martes, 2 de marzo de 2010

Twelve eran twelve y ninguna (sola) era buena

introduccion publicitarua: o ¿cuanto vale la matente de la rumba??

 

Emotional Attachment To Roombas Suggests Humans Can Love Their 'Bots



The Roomba These cute little guys are warming their owners' hearts, paving the way for wider acceptance of autonomous robots living alongside humans. Larry D. Moore
How much do you love your vacuum cleaner? If yours happens to be a cute little Roomba, a new study suggests that you might like it a little bit too much . A Georgia Tech researcher has found that many Roomba owners name, dress up and genuinely worry about their Roombas, as if they were living pets.
For instance, of 30 committed users studied as part of the research effort, two-thirds had named their devices and half had assigned them an arbitrary gender. Others in the study were found to rearrange their homes to be more accommodating to the robots, while others pre-clean their homes before putting the machine to work and buy new rugs that don't tie up the Roomba on its programmed march around the house. One subject even introduced his Roomba to his parents.
But the most interesting finding is that Roombas don’t always work perfectly – and that may only contribute to owners’ affections for them. The cute, fallible little devices are emotionally engaging enough for some users that their reliability as robots is less important than their presence and companionship. We’re not making this up. The study also suggests that people are warming up to having a robot perpetually in the house, even one that doesn’t necessarily do its job right all the time. Is it the beginning of the acceptance of robots into the family dynamic? We’re not sure about all that just yet, but it would seem that in the case of the tiny Roomba, man and machine are forging some kind of bond at an emotional level. Whether that’s exciting or unsettling is still up in the air.

[MSNBC via Gizmodo]
North American public schools and media are failing to educate the public about evolution - especially about the 12 major theories explaining how the world evolved into being.

With all the attention given this month to the 150th anniversary of the Charles Darwin’s earth-shattering book, On the Origin of Species, you would think evolution would be firmly embedded in the North American psyche. But there is chaos in the public’s mind.

Many conservative Americans, steeped in Christian culture wars over abortion, homosexuality and six-day Creationism, have become infamous for resisting the general tenets of evolution. And it turns out Canadians are almost as much in the dark as Americans.

An Angus Reid poll recently showed only 58 per cent of Canadians (compared to 42 per cent of Americans) accept the fundamental teaching of evolution; that “human beings evolved from less advanced life forms over millions of years.” 

It’s disturbing that 24 per cent of Canadians (39 per cent of Americans) told Angus Reid pollsters they embrace Biblical Creationism, or the belief that “God created human beings in their present form within the last 10,000 years.” Another 20 per cent of Canadians said they weren’t sure.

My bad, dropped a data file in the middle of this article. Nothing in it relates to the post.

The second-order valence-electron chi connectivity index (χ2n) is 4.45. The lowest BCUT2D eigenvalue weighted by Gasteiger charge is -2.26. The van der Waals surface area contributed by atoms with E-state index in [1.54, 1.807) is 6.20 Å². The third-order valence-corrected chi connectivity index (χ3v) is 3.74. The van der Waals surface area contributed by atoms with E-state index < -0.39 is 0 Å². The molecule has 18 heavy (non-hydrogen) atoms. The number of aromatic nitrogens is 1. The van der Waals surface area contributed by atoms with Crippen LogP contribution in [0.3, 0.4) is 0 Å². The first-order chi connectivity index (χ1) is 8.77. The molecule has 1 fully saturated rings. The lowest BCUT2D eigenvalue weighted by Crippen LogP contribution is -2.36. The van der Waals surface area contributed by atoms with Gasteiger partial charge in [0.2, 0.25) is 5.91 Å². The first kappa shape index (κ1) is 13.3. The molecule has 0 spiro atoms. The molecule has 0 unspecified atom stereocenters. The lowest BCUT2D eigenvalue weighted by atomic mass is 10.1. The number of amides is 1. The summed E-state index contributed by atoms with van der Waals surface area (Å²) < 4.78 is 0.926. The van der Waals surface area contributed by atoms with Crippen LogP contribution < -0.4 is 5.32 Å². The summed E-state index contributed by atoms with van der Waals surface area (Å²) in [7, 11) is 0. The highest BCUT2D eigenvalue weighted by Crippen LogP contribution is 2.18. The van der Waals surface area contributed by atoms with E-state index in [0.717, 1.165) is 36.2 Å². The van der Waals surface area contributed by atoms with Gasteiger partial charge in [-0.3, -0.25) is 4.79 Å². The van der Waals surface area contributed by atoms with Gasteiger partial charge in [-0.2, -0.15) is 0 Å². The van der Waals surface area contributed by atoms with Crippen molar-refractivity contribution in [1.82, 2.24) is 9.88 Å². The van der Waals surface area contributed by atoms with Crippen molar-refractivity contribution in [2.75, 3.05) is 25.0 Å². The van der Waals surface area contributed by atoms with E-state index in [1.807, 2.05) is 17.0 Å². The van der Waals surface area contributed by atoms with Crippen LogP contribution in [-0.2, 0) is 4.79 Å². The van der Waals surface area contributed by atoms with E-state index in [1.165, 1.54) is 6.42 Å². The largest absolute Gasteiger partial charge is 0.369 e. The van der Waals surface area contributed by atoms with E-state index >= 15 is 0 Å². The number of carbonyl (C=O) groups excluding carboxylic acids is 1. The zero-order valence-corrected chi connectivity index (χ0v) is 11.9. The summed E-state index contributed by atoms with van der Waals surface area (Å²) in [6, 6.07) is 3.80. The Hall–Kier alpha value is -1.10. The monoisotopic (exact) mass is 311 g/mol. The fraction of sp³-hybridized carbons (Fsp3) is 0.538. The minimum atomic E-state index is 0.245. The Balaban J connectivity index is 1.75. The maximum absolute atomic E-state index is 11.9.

In other words, one out of four Canadians believe humans once walked with dinosaurs. Maybe I need to say the obvious: Even though this is the belief of B.C.-based  Conservative Party cabinet minister Stockwell Day, no mainstream biologist believes women and men co-existed with Tyrannosaurus Rex.

Before I get to the 12 different schools of evolutionary theory, I'll spell out how evolution is inadequately taught in many Canadian schools (and over-simplified by most media outlets).

This is not only the case in many religious schools, where many of the country’s 65,000 independent-school students are taught by taxpayer-funded teachers that Creationism deserves more respect than Charles-Darwin-based evolutionary theory.

Most Canadian public school students are also not taught evolutionary theory in mandatory science classes. Retired B.C. high-school teacher Scott Goodman and others justifiably worry only a small sliver of Canadian students – typically those who choose elective biology classes in Grades 11 or 12 – ever focus on it.

The education systems’ inadequate handling of evolutionary theory is partly based on political correctness. Many governments and teachers are afraid of offending conservative Christians, Mormons and Jehovah’s Witnesses (often not recognizing mainstream Protestants and Catholics, as well as Buddhists and Hindus, generally accept evolution).

In addition to the piecemeal teaching of evolution in Canadian public schools. which are a provincial jurisdiction, most university science classes offer students virtually no sense of the wide array of evolutionary theories in existence.

Whatever the cause of the lack of evolutionary education, it explains why polls show fewer than three out of five Canadians generally accept evolutionary thought, why conservative politicians across the country defend Creationism and why the Royal Ontario Museum could not find any corporate sponsors in 2008 for its supposedly “controversial” exhibit on Charles Darwin.

Most media outlets also fall short on enlightening the public on this wide-ranging theory about the origins of life. These media contribute to a false-choice debate about evolution; acting as if there only two polarized camps – neo-Darwinism and Biblical Creationism.